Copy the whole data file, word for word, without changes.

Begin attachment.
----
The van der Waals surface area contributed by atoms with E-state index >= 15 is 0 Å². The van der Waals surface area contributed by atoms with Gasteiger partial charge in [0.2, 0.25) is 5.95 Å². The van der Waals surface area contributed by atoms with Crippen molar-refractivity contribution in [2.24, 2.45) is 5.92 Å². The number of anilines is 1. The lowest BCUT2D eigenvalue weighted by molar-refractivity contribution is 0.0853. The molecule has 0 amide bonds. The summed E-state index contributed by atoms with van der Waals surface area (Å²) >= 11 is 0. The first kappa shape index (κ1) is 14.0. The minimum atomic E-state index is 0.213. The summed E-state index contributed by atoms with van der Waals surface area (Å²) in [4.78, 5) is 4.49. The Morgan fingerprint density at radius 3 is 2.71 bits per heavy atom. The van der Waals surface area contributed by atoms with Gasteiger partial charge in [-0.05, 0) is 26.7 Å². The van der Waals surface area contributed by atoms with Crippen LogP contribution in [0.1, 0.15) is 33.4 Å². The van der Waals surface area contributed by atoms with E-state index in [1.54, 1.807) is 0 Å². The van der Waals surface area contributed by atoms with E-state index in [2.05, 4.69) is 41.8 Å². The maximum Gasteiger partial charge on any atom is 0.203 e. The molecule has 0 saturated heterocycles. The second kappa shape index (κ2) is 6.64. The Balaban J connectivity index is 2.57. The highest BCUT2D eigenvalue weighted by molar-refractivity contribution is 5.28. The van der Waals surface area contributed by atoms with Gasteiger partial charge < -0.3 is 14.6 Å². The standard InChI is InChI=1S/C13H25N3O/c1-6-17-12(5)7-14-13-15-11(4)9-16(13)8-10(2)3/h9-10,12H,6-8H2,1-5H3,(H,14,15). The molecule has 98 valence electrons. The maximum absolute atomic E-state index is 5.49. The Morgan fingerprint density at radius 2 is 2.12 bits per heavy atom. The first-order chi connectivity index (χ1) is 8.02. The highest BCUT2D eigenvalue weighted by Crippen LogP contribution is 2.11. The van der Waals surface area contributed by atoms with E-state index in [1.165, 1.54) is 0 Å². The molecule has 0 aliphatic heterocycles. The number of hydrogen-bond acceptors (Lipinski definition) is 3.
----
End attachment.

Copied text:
The van der Waals surface area contributed by atoms with E-state index >= 15 is 0 Å². The van der Waals surface area contributed by atoms with Gasteiger partial charge in [0.2, 0.25) is 5.95 Å². The van der Waals surface area contributed by atoms with Crippen molar-refractivity contribution in [2.24, 2.45) is 5.92 Å². The number of anilines is 1. The lowest BCUT2D eigenvalue weighted by molar-refractivity contribution is 0.0853. The molecule has 0 amide bonds. The summed E-state index contributed by atoms with van der Waals surface area (Å²) >= 11 is 0. The first kappa shape index (κ1) is 14.0. The minimum atomic E-state index is 0.213. The summed E-state index contributed by atoms with van der Waals surface area (Å²) in [4.78, 5) is 4.49. The Morgan fingerprint density at radius 3 is 2.71 bits per heavy atom. The van der Waals surface area contributed by atoms with Gasteiger partial charge in [-0.05, 0) is 26.7 Å². The van der Waals surface area contributed by atoms with Crippen LogP contribution in [0.1, 0.15) is 33.4 Å². The van der Waals surface area contributed by atoms with E-state index in [1.54, 1.807) is 0 Å². The van der Waals surface area contributed by atoms with E-state index in [2.05, 4.69) is 41.8 Å². The maximum Gasteiger partial charge on any atom is 0.203 e. The molecule has 0 saturated heterocycles. The second kappa shape index (κ2) is 6.64. The Balaban J connectivity index is 2.57. The highest BCUT2D eigenvalue weighted by molar-refractivity contribution is 5.28. The van der Waals surface area contributed by atoms with Gasteiger partial charge < -0.3 is 14.6 Å². The standard InChI is InChI=1S/C13H25N3O/c1-6-17-12(5)7-14-13-15-11(4)9-16(13)8-10(2)3/h9-10,12H,6-8H2,1-5H3,(H,14,15). The molecule has 98 valence electrons. The maximum absolute atomic E-state index is 5.49. The Morgan fingerprint density at radius 2 is 2.12 bits per heavy atom. The first-order chi connectivity index (χ1) is 8.02. The highest BCUT2D eigenvalue weighted by Crippen LogP contribution is 2.11. The van der Waals surface area contributed by atoms with E-state index in [1.165, 1.54) is 0 Å². The molecule has 0 aliphatic heterocycles. The number of hydrogen-bond acceptors (Lipinski definition) is 3.